RAID-2,3 and 4 are not widely supported, and are basically arrays that include parity drives so that a drive can die and no data is lost. A better approach is usually to use the next type of RAID:

    RAID-5 is also a striped array, but also expands on the previous RAID numbers and also uses parity bits, but includes parity information spaced among all the drives. If one drive dies, a new one can be put in and all information on it can be rebuilt. Speed is slower than pure striping. Likewise you lose about 20% of your total disk space due to parity overhead. However this RAID level usually offers the most cost efficient use compromise of securty and speed.
     
  6. Michael Harris

    Michael Harris Screenwriter

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    Thanks for all the info and suggestions. The 20gig I have is not going to be part of any RAID. Once the larger drive (60 or 80 Gig) then the old one is history. If I go for a RAID set up, I'll just get a matching drive. Of the RAID setups listed above, RAID-5 seems the most appealing and with the low price per gig, losing 20% for security is a pretty good trade off.
     
  7. MikeAlletto

    MikeAlletto Cinematographer

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    Is this just your personal PC? Reason I ask is why bother with the added hassle and cost of a RAID at all? Just toss a really fast 80 gig or larger drive in there and your good to go. Sure you'll have to reinstall the OS and software, but I usually find a full clean reinstall once in awhile does wonders for the speed of the box. I just bought an 80GB 7200 rpm ata133 HD that came with a free ata 133 pci card for $130. I previously had a 30GB 7200 rpm ata100 drive in there. I installed win2k on the 80gb one and all my software. I now just use the 30GB one for mp3's. The 80GB is the master on chain 1 and the 30GB is the master on chain 2. The whole thing is really fast. I've got my cd, cdrw, and zip on my on board chains so no interferring with my HD's. It only took me a few hours (after I got the hardware arranged, and the 80GB formatted) to get everything back installed.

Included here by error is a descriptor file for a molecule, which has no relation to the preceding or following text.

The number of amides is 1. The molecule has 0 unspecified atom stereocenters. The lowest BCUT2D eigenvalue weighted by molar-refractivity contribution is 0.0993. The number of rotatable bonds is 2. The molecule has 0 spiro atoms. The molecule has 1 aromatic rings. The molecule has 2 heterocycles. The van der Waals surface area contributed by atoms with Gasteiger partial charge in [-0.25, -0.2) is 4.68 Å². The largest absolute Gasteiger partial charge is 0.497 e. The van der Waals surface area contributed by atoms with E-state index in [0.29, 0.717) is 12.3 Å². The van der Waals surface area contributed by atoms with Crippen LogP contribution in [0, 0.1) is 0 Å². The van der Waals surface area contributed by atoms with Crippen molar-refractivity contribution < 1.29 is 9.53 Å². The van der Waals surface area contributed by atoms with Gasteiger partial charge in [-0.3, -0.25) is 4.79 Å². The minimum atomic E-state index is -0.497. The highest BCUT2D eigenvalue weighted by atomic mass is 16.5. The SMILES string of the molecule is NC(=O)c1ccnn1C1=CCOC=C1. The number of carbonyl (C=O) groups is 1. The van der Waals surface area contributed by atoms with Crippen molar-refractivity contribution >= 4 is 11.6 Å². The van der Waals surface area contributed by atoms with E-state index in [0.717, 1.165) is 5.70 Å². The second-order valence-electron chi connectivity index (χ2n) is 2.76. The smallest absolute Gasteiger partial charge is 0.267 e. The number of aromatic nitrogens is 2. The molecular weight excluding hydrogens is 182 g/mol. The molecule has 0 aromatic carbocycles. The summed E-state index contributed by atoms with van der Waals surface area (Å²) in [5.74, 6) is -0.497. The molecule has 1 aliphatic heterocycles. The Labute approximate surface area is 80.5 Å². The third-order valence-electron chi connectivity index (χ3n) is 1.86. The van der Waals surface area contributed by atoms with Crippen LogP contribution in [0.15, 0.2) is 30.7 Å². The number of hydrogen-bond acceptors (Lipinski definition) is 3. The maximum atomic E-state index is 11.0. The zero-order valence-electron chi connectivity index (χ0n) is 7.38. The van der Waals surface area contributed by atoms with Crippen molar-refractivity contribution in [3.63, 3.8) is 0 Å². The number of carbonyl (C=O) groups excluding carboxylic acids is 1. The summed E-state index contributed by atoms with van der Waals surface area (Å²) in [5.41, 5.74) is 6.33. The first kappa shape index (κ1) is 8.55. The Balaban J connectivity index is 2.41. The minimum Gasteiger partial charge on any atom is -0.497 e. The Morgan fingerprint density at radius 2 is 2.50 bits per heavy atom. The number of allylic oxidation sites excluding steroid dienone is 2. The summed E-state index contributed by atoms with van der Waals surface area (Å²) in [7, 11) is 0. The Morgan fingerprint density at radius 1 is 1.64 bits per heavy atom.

8. Kimmo Jaskari

    Kimmo Jaskari Screenwriter

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    You can use ghost, of course, but windows installations "clutter up" with time so might be a good idea to start over with a clean install.
    Some raid forms work on disparate size drives too, I think, like striping.
    Hardware tip for Raid 5; 3ware Escalade 7450 (or 7850 for 8-drive version) raid card. Excellent test results. They also have a nice hotswap drive cage for not too much money that has room for 3 3.5inch disks in a 2x5.25 inch size space. Web page is over at http://www.3ware.com
     
  9. Mike__D

    Mike__D Supporting Actor

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    Most retail drives, like Maxtor, include a utility (in Maxtor's case, MaxBlast) to copy everything over from your old drive, to your new drive. This is the easiest way to do it. If you buy an OEM drive, it may not include any utilities. You should be able to go to the manufactorers sight and download the utility. I've done this method before when I was running Windows 98, and it worked flawlessly. I'm not sure if these utilities support Windows 2000/XP drives formatted in NTFS... in that case, reinstall as everyone mentioned.

    Speaking of reinstalling... it is a good thing to do that on Win95/98 like once a year. I found no need to do that with 2000, as it's very stable, and it's easier to control your resources and what not.

    Just my 2cents.

    Mike D.